Hello readers, I normally write this blog in the third person but for this blog, I am writing in the first person. For those who do not know, I am Sean Kelleher, the Historian of the Town of Saratoga.
I had the opportunity to do some research at the Massachusetts Archives. My focus was Battles of Saratoga participant Hugh Maxwell from Bedford, MA. He was also a participant, according to his daughter, at the Siege of Fort William Henry. His daughter wrote, “My father was among the prisoners, and the Indians caught him, and stripped him of every article except his pantaloons, when he slipped from their hands, seized a gun, and ran for life towards Fort Edward, not daring to stop or look behind him. At length, on reaching what was called Half-way Brook, he stopped for sake his thirst but on looking back, he saw two Indians holding a white man whom they were just ready to tomahawk. His first thought was to fire on them. But before he could raise his gun they had despatched the man, and he therefore again ran for the fort, where he arrived in safety. “
So the search started on Hugh Maxwell’s service in the French and Indian War. One record that I found an 12 Oct 1756 of Maxwell in Captain Hartwell’s Company.
Here is Maxwell in the muster roll
However this entry caught my eye
As you can see David Lane is listed as dead. This past February, I was invited up to Lake George to witness the graves that were unearthed. It is believed that these were soldiers from the French and Indian War. I found myself wondering if David Lane was among those soldiers that were unearthed. That chances are slim but I still wonder if it is possible.
On this day in 1759, British General James Wolfe nears Québec with 8,500 men and a fleet of 168 ships captures river pilots to help the fleet navigate the river during the pivotal battle of the French and Indian War; in 1775, General Washington arrives in New York City; General Philip John Schuyler is named to command “New York department” by Congress. he was appointed a Major General of the Continental Army then he planned the Invasion of Canada however his poor health required him to place Richard Montgomery in command of the invasion; in 1862, the 77th New York Volunteer Infantry Regiment participated the Seven Days’ Battles, near Richmond, Virginia, when Confederate General Robert E. Lee drove the invading Union Army of the Potomac, commanded by Maj. Gen. George B. McClellan, away from Richmond and into a retreat down the Virginia Peninsula; in 1876, George Armstrong Custer and the 265 men under his command lost their lives including first sergeant DeWitt Winney of Saratoga in the Battle of Little Big Horn, often referred to as Custer’s Last Stand; in 1950, the Korean War began and during the war, there were three residents that were killed in action, Stanley W. Harmor from Saratoga, Julius Lofren from Schuylerville, and James Marlow from Schuylerville, in 2000, a Visitors Center was dedicated at Fort Hardy Park and in 2016, the high school graduated 147 students, presented four posthumous degrees to family members of graduating seniors who served in World War II and Vietnam, as part of Operation Recognition.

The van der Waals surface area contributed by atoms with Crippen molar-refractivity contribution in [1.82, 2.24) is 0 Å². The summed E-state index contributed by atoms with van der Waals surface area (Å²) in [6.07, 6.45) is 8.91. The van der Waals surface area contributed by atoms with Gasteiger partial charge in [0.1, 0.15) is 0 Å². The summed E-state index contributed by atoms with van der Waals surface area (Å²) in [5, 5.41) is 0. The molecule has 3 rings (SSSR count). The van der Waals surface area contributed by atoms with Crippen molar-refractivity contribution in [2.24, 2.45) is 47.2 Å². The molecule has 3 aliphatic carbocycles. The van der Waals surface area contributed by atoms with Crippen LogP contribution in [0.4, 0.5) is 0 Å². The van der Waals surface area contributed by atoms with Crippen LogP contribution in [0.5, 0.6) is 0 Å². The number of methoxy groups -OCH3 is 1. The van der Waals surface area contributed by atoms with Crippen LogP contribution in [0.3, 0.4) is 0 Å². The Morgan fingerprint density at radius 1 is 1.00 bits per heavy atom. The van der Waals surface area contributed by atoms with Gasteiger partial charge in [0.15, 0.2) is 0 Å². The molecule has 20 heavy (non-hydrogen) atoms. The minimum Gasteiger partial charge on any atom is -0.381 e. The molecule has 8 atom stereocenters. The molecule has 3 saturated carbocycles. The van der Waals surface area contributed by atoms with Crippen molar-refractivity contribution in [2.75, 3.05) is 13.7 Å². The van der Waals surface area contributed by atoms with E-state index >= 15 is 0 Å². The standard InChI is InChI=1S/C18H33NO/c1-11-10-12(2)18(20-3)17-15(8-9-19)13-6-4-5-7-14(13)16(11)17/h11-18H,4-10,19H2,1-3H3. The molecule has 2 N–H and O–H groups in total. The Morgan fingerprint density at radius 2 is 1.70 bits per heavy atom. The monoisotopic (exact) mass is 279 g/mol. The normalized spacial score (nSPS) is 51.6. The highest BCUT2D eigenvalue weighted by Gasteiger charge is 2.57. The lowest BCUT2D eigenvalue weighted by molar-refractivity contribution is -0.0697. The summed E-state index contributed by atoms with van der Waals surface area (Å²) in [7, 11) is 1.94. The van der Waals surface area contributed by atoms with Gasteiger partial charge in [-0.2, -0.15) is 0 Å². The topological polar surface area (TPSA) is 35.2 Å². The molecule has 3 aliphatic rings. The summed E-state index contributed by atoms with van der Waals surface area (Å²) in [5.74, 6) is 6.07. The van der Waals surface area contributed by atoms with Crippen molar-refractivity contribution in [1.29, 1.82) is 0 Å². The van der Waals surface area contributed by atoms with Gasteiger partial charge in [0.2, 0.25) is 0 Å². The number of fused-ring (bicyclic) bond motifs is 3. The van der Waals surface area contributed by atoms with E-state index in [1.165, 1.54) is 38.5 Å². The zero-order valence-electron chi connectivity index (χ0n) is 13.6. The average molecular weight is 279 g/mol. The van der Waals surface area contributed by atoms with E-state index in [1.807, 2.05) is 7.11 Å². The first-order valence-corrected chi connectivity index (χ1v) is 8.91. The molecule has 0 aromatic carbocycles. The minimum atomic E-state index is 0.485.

On this day is a chronological timetable of events that occurred on this day in history around the Town of Saratoga. Discover what happened today in local history by following our twitter account @historysaratoga
(Thank you to Deputy Historian Patricia Peck and Town Supervisor Thomas Wood for compiling information for this timetable.)
“Burgoyne was confident of making rapid progress and seemed to view a supporting army from the south as optional, rather than essential. He would have around 10,000 men with him, although only 4,000 of those would be regular British troops and the vast majority of the redcoats would be inexperienced. With almost 4,000 hired German soldiers, known collectively as ‘Hessians’, and a smattering of Native Americans and Canadian labourers, the army was not built to sustain losses in a series of pitched battles. The key to success would be speed of movement.